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HonestChieffan
12-03-2009, 02:20 PM
Rat, let me introduce ship.


John Tanner's departure alarms Democrats

http://www.politico.com/news/stories/1209/30148.html
PATRICK O'CONNOR & JOSH KRAUSHAAR | 12/3/09 1:38 PM EST

Tennessee Rep. John Tanner's decision to step down at the end of his term has Democrats worried that a trickle of retirements will turn into a flood.


Tennessee Rep. John Tanner’s decision to step down at the end of his term has Democrats worried that a trickle of retirements will turn into a flood.


Democrats won their majority in 2006 — and built on it in 2008 — in large part by running conservative Democrats in Republican-leaning districts. But with Rep. Dennis Moore (D-Kan.) and Tanner now heading for the exits, there’s growing concern that the party’s strategy may be unraveling just in time for 2010.


“It’s the beginning of an avalanche on our side,” one Democratic strategist said. “Morale is bad, and we’re seeing guys in their 50s and 60s, who have some time left, who can make some money and have a phase two in their careers.”


Tanner is a godfather of sorts for conservative Democrats, and his announcement comes at a perilous moment for his party. The Democrats’ poll numbers are in decline. Health care reform is stuck in the Senate. And President Barack Obama isn’t the political patron he was a year ago. On top of that, the Democrats no longer have an unpopular Republican president to run against.


Republicans have seen this movie before — and they like being in the audience this time. After losing the House in 2006, the GOP saw 26 of its members call it quits before 2008, and it lost 12 of those open seats. They’re hoping that the Democrats are in for the same treatment now.


“John Tanner’s retirement is not only a blow to Democrats’ chances of holding onto the seat, but it is a symbolic one, as well,” said Ken Spain, a spokesman for the National Republican Congressional Committee. “A well-funded member of the original Blue Dog coalition is throwing in the towel because he sees the writing on the wall.”


The Republicans need to pick up 41 seats to recapture the majority — the same deficit they faced in 1994 when they swept to power. But that’s a tall task even in the most favorable environment. In the past two electoral landslides, Democrats won 30 seats in 2006, followed by a 24-seat pickup two years later.


While members and strategists are waiting for other shoes to drop — Vic Snyder? Ike Skelton? John Spratt? — Democrats say it’s too early to portray the 63-year-old Tanner as some kind of canary in the coal mine.


“It was not a surprise,” said Maryland Rep. Chris Van Hollen, who chairs the Democrats’ campaign arm in the House. “I’ve known for some time about the decision and appreciate having a heads-up.”


Van Hollen said other Democratic incumbents could follow Tanner, but he said he doesn’t anticipate a large wave of retirements because most of his colleagues want to see what they can accomplish with Obama.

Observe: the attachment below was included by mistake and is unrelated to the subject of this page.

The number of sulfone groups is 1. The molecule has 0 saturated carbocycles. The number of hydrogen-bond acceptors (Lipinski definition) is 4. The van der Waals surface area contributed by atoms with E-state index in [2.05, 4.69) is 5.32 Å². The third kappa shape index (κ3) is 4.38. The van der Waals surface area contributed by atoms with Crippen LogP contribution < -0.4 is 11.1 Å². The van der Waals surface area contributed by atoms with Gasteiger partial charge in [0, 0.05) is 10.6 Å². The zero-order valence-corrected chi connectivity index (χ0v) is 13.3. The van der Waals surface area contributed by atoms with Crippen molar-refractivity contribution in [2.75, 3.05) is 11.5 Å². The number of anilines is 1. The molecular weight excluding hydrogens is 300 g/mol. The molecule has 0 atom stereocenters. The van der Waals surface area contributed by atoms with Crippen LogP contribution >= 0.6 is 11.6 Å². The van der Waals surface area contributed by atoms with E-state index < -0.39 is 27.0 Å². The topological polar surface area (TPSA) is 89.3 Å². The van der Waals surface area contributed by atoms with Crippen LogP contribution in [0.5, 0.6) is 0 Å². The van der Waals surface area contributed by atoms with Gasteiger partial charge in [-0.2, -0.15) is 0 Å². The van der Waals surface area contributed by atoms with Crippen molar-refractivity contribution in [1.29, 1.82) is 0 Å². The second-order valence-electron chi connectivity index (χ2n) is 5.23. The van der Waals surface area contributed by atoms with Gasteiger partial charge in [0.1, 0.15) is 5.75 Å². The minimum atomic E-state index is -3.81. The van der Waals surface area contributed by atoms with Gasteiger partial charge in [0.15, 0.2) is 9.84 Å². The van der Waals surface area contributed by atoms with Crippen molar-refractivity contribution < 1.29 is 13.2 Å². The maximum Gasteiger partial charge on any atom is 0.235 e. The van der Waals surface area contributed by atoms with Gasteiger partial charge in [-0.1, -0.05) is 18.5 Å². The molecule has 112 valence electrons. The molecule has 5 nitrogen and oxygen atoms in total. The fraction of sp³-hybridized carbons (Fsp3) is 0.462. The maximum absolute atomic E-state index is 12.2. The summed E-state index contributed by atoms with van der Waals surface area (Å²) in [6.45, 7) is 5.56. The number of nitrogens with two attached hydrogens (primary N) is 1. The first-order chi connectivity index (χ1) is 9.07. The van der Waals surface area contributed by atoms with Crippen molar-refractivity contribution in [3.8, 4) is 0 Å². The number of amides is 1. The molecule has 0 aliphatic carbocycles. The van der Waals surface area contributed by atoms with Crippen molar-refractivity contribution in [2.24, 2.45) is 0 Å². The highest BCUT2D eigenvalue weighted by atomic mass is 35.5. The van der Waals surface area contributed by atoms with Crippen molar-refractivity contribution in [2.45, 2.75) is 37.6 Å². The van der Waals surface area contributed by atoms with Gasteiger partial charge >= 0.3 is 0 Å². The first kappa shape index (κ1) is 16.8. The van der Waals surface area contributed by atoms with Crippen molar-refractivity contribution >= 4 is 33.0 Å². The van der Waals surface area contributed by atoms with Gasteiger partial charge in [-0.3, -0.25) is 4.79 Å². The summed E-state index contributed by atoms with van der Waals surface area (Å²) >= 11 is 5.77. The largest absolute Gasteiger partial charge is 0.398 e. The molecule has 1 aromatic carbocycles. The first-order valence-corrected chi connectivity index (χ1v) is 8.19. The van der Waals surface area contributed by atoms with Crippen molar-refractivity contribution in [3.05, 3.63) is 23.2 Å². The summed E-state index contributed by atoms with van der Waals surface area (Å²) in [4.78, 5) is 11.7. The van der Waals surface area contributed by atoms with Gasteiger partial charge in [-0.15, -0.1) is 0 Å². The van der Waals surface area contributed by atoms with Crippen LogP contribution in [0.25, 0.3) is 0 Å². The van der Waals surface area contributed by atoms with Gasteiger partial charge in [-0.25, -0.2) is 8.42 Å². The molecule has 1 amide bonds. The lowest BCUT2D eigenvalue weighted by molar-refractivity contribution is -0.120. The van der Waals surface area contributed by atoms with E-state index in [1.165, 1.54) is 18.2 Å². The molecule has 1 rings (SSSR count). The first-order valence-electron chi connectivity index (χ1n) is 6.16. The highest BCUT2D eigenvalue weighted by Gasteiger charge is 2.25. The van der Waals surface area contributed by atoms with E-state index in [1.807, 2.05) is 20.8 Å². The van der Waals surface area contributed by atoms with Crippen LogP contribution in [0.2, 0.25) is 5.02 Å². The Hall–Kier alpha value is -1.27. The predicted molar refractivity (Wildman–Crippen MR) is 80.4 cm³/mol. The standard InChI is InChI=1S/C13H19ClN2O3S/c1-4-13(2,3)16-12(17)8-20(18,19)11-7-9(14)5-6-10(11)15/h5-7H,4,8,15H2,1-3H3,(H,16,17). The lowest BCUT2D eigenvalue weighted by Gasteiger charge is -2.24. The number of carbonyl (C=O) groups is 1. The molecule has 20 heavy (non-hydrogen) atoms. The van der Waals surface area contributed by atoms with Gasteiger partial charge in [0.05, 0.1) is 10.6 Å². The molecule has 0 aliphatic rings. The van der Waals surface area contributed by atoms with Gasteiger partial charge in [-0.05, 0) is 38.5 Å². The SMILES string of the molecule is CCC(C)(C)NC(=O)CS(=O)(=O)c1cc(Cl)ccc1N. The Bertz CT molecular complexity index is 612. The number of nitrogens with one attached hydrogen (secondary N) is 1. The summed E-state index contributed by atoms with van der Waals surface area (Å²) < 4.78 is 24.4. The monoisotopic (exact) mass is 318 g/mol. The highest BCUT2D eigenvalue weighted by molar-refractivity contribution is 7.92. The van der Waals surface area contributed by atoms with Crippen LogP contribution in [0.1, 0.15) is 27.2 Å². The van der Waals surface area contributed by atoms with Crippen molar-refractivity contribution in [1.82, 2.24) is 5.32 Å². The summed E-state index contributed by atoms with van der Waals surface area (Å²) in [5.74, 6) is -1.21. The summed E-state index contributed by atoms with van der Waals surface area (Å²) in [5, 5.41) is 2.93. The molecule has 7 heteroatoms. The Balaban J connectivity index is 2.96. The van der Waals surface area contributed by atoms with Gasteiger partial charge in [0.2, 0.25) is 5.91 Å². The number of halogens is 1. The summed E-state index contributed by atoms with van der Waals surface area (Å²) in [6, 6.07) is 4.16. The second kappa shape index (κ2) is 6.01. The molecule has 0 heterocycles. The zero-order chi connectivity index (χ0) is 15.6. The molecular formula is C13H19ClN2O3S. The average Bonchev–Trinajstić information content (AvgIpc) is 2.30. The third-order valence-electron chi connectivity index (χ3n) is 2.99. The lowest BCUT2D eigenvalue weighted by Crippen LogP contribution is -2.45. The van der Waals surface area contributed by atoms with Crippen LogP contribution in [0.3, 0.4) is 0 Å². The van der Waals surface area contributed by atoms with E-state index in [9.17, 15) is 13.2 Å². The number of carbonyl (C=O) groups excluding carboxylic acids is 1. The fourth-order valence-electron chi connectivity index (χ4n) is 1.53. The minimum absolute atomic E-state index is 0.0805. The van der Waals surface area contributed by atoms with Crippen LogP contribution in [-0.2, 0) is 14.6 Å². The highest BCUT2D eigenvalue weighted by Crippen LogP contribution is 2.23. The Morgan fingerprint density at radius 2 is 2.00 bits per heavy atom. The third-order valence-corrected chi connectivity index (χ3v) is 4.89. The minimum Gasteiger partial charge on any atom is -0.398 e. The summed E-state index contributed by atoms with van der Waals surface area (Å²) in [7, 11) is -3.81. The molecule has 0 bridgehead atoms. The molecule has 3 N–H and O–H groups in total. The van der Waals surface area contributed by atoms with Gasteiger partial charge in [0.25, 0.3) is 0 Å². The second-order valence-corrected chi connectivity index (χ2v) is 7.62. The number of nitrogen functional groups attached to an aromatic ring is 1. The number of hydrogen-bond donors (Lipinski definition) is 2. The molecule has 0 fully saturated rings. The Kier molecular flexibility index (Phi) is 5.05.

“In any cycle, you’re going to have individuals who had distinguished careers, like Tanner and Moore, who decide to do something else,” Van Hollen said. “It’s possible there could be a few more of those. ... What we want to avoid is the mass retirements we saw in 1994, and there’s no indication we’re facing anything like that.”


But if senior Democrats in competitive districts follow Tanner’s lead as the political environment erodes, it will create Republican opportunities in unexpected places. Even Van Hollen acknowledged that “if there were a whole lot more [retirements] from very tough districts, that would obviously be concerning.”


Tanner’s departure is also worrisome because he’s come to symbolize the battle-tested House Democrat in a rural, conservative district. A founder of the fiscally conservative Blue Dog Coalition, Tanner has always been able to navigate through rough political waters since his first election in 1988.


But this year looked like it would mark the end of Tanner’s easy winning streak after a little-known Republican farmer, Stephen Fincher, came out of nowhere to raise more than $300,000, putting Tanner on the Democratic watch list. He has also grown tired of the long commute back home on weekends and wants to be closer to his family after one of his newborn grandchildren suffered a serious heart condition

Royal Fanatic
12-03-2009, 02:23 PM
If the Republicans can manage to stall Cap & Trade and Health Care Reform for a year, maybe Obama and the Democrats won't be able to destroy our economy after all.

At least there's hope on the horizon.

fan4ever
12-03-2009, 06:47 PM
If the Republicans can manage to stall Cap & Trade and Health Care Reform for a year, maybe Obama and the Democrats won't be able to destroy our economy after all.

At least there's hope on the horizon.

From your lips to God's ears...